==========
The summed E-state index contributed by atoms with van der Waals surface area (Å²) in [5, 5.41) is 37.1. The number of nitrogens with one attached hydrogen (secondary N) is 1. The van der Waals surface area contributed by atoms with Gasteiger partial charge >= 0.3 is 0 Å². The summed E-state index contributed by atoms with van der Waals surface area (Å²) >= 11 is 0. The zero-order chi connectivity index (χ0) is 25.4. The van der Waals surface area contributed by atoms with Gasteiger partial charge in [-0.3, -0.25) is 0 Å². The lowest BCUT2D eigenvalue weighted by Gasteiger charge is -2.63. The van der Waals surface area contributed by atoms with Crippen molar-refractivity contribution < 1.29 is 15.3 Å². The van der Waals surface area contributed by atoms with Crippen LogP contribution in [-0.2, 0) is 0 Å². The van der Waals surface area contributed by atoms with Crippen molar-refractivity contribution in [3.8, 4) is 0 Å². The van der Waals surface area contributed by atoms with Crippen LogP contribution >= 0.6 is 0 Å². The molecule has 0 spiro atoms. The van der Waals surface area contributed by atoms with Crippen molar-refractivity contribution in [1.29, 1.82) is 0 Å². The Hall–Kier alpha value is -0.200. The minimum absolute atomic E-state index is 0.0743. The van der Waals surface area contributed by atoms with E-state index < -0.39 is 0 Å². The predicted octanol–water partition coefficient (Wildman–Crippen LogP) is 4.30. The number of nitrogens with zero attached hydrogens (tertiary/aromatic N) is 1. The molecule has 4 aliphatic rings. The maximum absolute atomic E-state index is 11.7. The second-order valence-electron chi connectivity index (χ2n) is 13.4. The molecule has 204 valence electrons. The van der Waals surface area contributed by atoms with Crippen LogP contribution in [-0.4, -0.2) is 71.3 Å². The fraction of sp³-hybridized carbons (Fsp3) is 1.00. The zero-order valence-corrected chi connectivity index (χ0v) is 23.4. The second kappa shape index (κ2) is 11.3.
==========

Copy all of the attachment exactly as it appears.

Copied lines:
The summed E-state index contributed by atoms with van der Waals surface area (Å²) in [5, 5.41) is 37.1. The number of nitrogens with one attached hydrogen (secondary N) is 1. The van der Waals surface area contributed by atoms with Gasteiger partial charge >= 0.3 is 0 Å². The summed E-state index contributed by atoms with van der Waals surface area (Å²) >= 11 is 0. The zero-order chi connectivity index (χ0) is 25.4. The van der Waals surface area contributed by atoms with Gasteiger partial charge in [-0.3, -0.25) is 0 Å². The lowest BCUT2D eigenvalue weighted by Gasteiger charge is -2.63. The van der Waals surface area contributed by atoms with Crippen molar-refractivity contribution < 1.29 is 15.3 Å². The van der Waals surface area contributed by atoms with Crippen LogP contribution in [-0.2, 0) is 0 Å². The van der Waals surface area contributed by atoms with Crippen molar-refractivity contribution in [3.8, 4) is 0 Å². The van der Waals surface area contributed by atoms with Crippen LogP contribution >= 0.6 is 0 Å². The molecule has 0 spiro atoms. The van der Waals surface area contributed by atoms with Crippen molar-refractivity contribution in [1.29, 1.82) is 0 Å². The Hall–Kier alpha value is -0.200. The minimum absolute atomic E-state index is 0.0743. The van der Waals surface area contributed by atoms with E-state index < -0.39 is 0 Å². The predicted octanol–water partition coefficient (Wildman–Crippen LogP) is 4.30. The number of nitrogens with zero attached hydrogens (tertiary/aromatic N) is 1. The molecule has 4 aliphatic rings. The maximum absolute atomic E-state index is 11.7. The second-order valence-electron chi connectivity index (χ2n) is 13.4. The molecule has 204 valence electrons. The van der Waals surface area contributed by atoms with Crippen LogP contribution in [-0.4, -0.2) is 71.3 Å². The fraction of sp³-hybridized carbons (Fsp3) is 1.00. The zero-order valence-corrected chi connectivity index (χ0v) is 23.4. The second kappa shape index (κ2) is 11.3.